Discussion: (11 comments)
Comments are closed.
A public policy blog from AEI
View related content: Environmental and Energy Economics
The Environmental Protection Agency today shattered the environmental narrative that hydraulic fracturing in Dimock, PA caused groundwater contamination so severe that residents had to survive on bottled water. Dimock has been the poster-child of the anti-fracking movement, and was featured in the anti-fracking documentary Gasland. It was in Dimock, supposedly, where you could ignite your well water due to high levels of natural gas caused by hydraulic fracturing nearby.
In a press release today, EPA said:
The U.S. Environmental Protection Agency announced today that it has completed its sampling of private drinking water wells in Dimock, Pa. Data previously supplied to the agency by residents, the Pennsylvania Department of Environmental Protection and Cabot Oil and Gas Exploration had indicated the potential for elevated levels of water contaminants in wells, and following requests by residents EPA took steps to sample water in the area to ensure there were not elevated levels of contaminants. Based on the outcome of that sampling, EPA has determined that there are not levels of contaminants present that would require additional action by the Agency.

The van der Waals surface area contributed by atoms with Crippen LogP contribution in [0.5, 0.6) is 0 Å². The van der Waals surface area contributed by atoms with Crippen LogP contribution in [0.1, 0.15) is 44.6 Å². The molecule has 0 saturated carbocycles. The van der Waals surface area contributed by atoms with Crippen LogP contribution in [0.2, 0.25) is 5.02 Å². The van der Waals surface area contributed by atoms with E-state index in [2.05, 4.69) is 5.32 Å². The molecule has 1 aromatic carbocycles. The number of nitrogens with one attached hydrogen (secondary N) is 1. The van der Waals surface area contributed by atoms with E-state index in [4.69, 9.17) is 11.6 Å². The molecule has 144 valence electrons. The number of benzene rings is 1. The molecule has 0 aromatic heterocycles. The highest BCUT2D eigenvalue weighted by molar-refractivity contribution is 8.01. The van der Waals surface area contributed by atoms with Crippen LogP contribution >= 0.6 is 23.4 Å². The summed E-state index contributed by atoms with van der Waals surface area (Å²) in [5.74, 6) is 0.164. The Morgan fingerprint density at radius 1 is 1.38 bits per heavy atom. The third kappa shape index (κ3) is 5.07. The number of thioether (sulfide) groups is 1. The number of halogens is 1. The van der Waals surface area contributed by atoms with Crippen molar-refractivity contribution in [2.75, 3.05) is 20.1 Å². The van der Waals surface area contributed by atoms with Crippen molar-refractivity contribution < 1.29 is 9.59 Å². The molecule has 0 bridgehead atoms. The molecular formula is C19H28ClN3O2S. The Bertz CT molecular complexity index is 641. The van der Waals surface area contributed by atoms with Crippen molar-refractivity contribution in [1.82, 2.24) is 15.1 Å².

The press release concludes:
Overall during the sampling in Dimock, EPA found hazardous substances, specifically arsenic, barium or manganese, all of which are also naturally occurring substances, in well water at five homes at levels that could present a health concern. In all cases the residents have now or will have their own treatment systems that can reduce concentrations of those hazardous substances to acceptable levels at the tap. EPA has provided the residents with all of their sampling results and has no further plans to conduct additional drinking water sampling in Dimock.
Data mavens can find the sampling data here (warning, big file).
In a sane world, this should end the crusade against hydraulic fracturing, and end the federal government’s pursuit of regulatory oversight of fracking as well. However, a world in which the Sierra Club (which, a few years ago took $26 million dollars from a natural gas business in order to wage war on coal) declares war on a fuel that only a few years ago, they were badgering cities to use in powerplants, buses, and truck fleets, sanity seems in short supply.
Comments are closed.
1789 Massachusetts Avenue, NW, Washington, DC 20036
© 2017 American Enterprise Institute